Spiders and bats are not closely related. However, they have in common that too many people consider them to be ‘creepy’, not really ‘cute’. If there are enough people in England to stand up for ‘non-cute’ spiders, then one should hope there are enough people to stand up for ‘non-cute’ bats as well.
From Wildlife Extra:
Rare spider saved from developers thanks to people power
One of the world’s rarest spiders has been given a fighting chance of survival, after an appeal by developers to be allowed to build new houses in an old quarry was dismissed earlier today.
The Horrid ground weaver (Nothophantes horridus) is a tiny money spider which has only been found in three sites in Plymouth, nowhere else in the world, and one of those sites has already been built on and lost.
Proposals to build a new development of 57 new houses on the second site, Radford Quarry – also a County Wildlife Site – would have destroyed the spider’s habitat and pushed it closer to extinction.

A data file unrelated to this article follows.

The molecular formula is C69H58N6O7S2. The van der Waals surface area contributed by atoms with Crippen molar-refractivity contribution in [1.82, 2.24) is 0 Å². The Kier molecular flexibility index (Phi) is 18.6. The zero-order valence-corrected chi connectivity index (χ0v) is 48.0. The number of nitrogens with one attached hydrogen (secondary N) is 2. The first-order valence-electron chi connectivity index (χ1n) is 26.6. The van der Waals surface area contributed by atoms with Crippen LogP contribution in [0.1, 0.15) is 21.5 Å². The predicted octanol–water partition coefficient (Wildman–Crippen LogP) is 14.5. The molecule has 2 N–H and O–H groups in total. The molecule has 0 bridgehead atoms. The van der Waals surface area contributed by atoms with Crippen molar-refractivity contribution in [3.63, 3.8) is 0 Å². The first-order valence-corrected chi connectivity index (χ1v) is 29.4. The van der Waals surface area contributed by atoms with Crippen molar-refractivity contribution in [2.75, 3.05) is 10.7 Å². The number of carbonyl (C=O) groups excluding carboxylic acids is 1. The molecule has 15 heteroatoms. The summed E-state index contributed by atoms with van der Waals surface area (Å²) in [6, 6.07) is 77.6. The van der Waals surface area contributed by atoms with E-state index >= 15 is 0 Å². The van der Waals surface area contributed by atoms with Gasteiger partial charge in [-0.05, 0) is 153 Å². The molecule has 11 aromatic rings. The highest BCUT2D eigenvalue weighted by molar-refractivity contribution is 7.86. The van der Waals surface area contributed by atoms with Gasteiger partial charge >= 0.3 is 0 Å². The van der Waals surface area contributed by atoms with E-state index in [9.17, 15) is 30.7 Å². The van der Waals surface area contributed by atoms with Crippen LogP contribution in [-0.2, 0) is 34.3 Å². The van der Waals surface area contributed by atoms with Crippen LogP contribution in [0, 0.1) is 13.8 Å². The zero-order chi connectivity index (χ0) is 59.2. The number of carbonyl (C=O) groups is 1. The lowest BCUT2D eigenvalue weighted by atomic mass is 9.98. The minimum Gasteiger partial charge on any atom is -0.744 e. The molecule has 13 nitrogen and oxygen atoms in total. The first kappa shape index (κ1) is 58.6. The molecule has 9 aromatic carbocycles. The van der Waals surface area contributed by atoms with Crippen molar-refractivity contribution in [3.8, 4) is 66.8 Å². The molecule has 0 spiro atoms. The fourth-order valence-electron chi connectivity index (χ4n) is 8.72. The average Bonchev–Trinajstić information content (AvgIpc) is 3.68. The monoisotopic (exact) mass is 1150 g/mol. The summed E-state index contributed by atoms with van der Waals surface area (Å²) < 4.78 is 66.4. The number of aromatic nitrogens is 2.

Originally the development was refused by Plymouth City Council but the applicant appealed the decision and a planning inquiry took place in January and March.
Buglife launched a petition, which was highlighted on Wildlife Extra, and over 9,700 people signed to say they wanted to save the spider.
On 9 June the Planning Inspector announced that the case had been dismissed, stating that concern over the rare wildlife, notably the Horrid ground weaver, was the primary reason for rejection.
Andrew Whitehouse, Buglife’s South West Manager says: “What a fantastic result for wildlife. Buglife believe that to knowingly cause the extinction of a species, no matter how small, is morally wrong.